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West Shore students lead Red Dress March to honour Indigenous women, girls

As many as 4,000 Indigenous women have been killed or gone missing in Canada

WARNING: This details in this story may be triggering

The future led the past as students from School District 62 gathered on the traditional lands of the Coast Salish people in Langford to honour missing and murdered Indigenous women on Friday, May 3.

“That really warms my heart,” said Marlene Clifton, a Gitksan woman who led the drumming at Ruth King Elementary School.

Ruth King, David Cameron, Savory Elementary Schools and Spencer Middle School students gathered at the Veterans Memorial Parkway Langford cenotaph for the Red Dress March.

“It is definitely a significant day. It was an honour to be a part of it,” said Ren Louie, from Savory Elementary in Langford, who helped with the drumming.

Discussion around reconciliation and the trauma facing Indigenous Peoples have grown around Canada, said Kendra Gage, executive director for Hulitan Family and Community Services Society.

According to Gage, growth has been significant, but efforts toward decolonization still need to be made.

Last year, the Red Dress march had two schools marching and it doubled this year, which brings a lot of hope to the Hulitan community, said Gage.

“It really fills my cup.”

In the audience was Sandra Seaweed, the grandmother of Carsyn Seaweed, who was found dead in Duncan under suspicious circumstances, according to a release from Duncan RCMP.

“She was murdered,” Sandra Seaweed said.

A sense of fear surrounds many Indigenous communities, said Louie, with people said to have committed suicide when there was no history of mental health concerns.

“You just worry that if that was you and your family, you wouldn’t be taken seriously,” Louie said.

Getting to dance, drum and sing is something that Louie was not able to do when he was at school and education of his Indigenous heritage happened outside school hours. But seeing the crowd gather for the Red Dress march fills him with hope.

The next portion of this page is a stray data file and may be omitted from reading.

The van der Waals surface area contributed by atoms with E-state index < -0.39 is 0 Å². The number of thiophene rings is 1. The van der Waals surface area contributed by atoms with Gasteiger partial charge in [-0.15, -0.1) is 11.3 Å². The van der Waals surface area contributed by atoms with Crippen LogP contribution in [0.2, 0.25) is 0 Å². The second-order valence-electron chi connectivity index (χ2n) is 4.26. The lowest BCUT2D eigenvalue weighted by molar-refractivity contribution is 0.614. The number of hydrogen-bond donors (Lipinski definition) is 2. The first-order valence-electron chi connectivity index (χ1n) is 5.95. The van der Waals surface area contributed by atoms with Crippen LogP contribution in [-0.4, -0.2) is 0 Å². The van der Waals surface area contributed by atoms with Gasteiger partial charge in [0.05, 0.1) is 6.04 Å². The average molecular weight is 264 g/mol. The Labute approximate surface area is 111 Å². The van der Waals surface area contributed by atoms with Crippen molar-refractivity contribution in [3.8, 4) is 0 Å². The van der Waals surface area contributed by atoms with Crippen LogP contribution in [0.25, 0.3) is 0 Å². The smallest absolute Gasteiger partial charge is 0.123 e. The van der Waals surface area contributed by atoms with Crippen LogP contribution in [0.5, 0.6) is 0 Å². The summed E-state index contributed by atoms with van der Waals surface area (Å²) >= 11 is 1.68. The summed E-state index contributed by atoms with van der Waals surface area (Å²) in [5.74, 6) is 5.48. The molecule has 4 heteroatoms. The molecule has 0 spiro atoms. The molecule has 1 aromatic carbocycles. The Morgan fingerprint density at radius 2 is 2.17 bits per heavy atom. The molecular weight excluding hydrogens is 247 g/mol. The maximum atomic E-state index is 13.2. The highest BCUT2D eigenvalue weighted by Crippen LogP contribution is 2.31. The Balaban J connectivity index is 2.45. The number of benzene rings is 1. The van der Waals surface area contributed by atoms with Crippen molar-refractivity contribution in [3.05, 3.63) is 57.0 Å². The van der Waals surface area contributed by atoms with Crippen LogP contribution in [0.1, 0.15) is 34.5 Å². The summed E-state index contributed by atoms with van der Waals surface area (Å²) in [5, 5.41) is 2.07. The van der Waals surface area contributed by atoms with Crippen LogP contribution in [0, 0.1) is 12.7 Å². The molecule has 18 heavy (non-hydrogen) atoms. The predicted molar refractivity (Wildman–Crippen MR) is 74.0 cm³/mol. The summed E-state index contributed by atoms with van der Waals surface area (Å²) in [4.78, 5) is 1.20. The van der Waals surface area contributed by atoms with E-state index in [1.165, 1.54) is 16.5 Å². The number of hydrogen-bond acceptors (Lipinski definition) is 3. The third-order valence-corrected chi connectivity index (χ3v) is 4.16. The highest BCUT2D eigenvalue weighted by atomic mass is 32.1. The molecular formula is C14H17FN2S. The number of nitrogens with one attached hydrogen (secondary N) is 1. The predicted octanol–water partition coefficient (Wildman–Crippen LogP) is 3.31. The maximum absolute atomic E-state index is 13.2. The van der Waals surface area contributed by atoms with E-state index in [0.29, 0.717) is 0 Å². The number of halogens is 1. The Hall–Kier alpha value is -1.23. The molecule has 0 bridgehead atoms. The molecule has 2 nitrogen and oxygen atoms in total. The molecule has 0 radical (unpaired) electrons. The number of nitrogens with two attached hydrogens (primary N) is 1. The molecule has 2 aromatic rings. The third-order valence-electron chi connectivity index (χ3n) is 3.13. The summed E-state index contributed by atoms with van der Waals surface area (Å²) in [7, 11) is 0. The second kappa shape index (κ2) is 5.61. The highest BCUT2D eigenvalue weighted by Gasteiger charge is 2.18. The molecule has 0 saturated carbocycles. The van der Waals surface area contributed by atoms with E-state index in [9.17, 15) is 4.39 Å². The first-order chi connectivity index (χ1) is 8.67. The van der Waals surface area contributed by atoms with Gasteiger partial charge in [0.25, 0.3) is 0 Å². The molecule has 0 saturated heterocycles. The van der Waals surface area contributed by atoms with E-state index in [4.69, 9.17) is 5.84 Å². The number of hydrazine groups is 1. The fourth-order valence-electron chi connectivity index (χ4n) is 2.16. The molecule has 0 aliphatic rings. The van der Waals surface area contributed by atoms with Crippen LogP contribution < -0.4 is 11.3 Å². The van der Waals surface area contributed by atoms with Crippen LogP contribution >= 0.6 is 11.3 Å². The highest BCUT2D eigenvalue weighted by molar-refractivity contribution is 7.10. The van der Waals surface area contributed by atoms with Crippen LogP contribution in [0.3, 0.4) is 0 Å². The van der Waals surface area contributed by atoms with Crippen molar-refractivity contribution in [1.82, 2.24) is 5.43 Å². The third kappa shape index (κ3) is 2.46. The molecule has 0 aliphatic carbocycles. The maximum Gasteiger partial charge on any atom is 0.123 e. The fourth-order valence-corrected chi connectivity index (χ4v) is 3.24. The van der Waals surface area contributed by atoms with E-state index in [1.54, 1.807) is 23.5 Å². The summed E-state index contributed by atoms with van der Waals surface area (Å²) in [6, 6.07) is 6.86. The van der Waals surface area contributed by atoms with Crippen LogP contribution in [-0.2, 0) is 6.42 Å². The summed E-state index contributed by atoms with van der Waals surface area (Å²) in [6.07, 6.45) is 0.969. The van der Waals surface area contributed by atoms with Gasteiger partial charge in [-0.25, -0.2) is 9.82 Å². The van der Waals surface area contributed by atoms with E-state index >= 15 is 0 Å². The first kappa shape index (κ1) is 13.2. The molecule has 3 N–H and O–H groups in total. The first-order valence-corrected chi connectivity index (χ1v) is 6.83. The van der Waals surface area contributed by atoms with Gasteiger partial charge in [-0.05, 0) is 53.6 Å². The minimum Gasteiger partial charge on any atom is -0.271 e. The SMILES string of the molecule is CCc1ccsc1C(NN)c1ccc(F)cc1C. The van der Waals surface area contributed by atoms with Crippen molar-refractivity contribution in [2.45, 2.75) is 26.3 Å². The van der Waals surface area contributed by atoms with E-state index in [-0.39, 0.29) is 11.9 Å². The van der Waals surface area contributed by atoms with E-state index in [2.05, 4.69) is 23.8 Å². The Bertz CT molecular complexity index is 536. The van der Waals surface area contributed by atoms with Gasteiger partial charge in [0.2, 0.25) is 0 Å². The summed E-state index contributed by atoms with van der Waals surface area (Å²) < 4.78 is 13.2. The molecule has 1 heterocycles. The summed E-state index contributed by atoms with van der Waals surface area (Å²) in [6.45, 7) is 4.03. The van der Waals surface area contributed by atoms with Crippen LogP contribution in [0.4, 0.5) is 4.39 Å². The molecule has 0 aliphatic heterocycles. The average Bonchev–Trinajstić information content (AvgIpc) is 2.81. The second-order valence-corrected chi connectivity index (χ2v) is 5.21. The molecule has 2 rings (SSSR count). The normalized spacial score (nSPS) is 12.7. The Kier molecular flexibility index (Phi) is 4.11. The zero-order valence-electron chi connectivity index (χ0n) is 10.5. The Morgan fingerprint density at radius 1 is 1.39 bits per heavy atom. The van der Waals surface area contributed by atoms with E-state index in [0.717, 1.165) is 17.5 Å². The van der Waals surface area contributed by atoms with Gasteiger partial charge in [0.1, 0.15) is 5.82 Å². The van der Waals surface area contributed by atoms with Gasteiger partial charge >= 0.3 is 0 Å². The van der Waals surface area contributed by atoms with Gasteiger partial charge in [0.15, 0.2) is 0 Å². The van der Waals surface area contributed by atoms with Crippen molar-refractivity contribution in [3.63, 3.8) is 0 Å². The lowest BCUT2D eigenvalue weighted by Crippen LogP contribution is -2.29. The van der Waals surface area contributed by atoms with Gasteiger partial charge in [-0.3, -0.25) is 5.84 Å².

“It’s so cool to see,” Louie said.

The growth of the march and the continuing discussions around reconciliation have been something that Langford Coun. Colby Harder, who was at the march, is happy to see.

“It’s gotten to the point where we all know this is true. And we need to continue educating people to ensure that it’s not forgotten,” Harder said.

Indigenous issues have garnered more attention in the last three years as more and more Nations have conducted searches for mass graves at former residential schools throughout the country.

“I think it’s just really leading the way and leading the conversation by getting everyone to the streets,” Harder said.

As many as 4,000 Indigenous women have been killed or have vanished across Canada, many along Highway 16, the Highway of Tears, in northern B.C. around Gitksan territory.

“We are actually from the Highway of Tears,” Clifton said.

Clifton sang and danced with the Hulitan community, encouraging the children to join.

“We’re going to give thanks for the lives of our murdered and missing Indigenous and all women who have gone missing.”

About the Author: Thomas Eley

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